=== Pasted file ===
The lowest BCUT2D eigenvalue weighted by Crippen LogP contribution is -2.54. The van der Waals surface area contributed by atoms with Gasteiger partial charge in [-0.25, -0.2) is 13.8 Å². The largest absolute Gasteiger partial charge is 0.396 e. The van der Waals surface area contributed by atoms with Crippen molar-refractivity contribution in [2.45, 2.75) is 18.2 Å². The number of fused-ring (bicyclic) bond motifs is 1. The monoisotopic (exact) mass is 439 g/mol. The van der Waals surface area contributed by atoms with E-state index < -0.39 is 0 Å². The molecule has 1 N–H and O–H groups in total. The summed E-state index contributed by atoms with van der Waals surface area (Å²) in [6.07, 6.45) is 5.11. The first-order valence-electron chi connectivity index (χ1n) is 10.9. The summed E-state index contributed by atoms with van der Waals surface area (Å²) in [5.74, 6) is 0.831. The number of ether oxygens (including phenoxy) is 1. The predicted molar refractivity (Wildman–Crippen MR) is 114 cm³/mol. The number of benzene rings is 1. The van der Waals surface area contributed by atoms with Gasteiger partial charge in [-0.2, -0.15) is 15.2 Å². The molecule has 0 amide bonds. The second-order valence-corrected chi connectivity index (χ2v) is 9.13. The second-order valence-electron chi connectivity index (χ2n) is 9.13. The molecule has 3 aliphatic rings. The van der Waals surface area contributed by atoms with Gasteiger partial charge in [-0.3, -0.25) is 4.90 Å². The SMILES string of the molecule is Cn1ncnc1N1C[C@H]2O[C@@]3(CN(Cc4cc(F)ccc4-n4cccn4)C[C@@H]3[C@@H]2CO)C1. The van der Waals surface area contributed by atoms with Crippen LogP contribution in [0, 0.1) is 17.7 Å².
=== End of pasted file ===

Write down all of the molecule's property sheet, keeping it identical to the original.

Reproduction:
The lowest BCUT2D eigenvalue weighted by Crippen LogP contribution is -2.54. The van der Waals surface area contributed by atoms with Gasteiger partial charge in [-0.25, -0.2) is 13.8 Å². The largest absolute Gasteiger partial charge is 0.396 e. The van der Waals surface area contributed by atoms with Crippen molar-refractivity contribution in [2.45, 2.75) is 18.2 Å². The number of fused-ring (bicyclic) bond motifs is 1. The monoisotopic (exact) mass is 439 g/mol. The van der Waals surface area contributed by atoms with E-state index < -0.39 is 0 Å². The molecule has 1 N–H and O–H groups in total. The summed E-state index contributed by atoms with van der Waals surface area (Å²) in [6.07, 6.45) is 5.11. The first-order valence-electron chi connectivity index (χ1n) is 10.9. The summed E-state index contributed by atoms with van der Waals surface area (Å²) in [5.74, 6) is 0.831. The number of ether oxygens (including phenoxy) is 1. The predicted molar refractivity (Wildman–Crippen MR) is 114 cm³/mol. The number of benzene rings is 1. The van der Waals surface area contributed by atoms with Gasteiger partial charge in [-0.2, -0.15) is 15.2 Å². The molecule has 0 amide bonds. The second-order valence-corrected chi connectivity index (χ2v) is 9.13. The second-order valence-electron chi connectivity index (χ2n) is 9.13. The molecule has 3 aliphatic rings. The van der Waals surface area contributed by atoms with Gasteiger partial charge in [-0.3, -0.25) is 4.90 Å². The SMILES string of the molecule is Cn1ncnc1N1C[C@H]2O[C@@]3(CN(Cc4cc(F)ccc4-n4cccn4)C[C@@H]3[C@@H]2CO)C1. The van der Waals surface area contributed by atoms with Crippen LogP contribution in [0, 0.1) is 17.7 Å².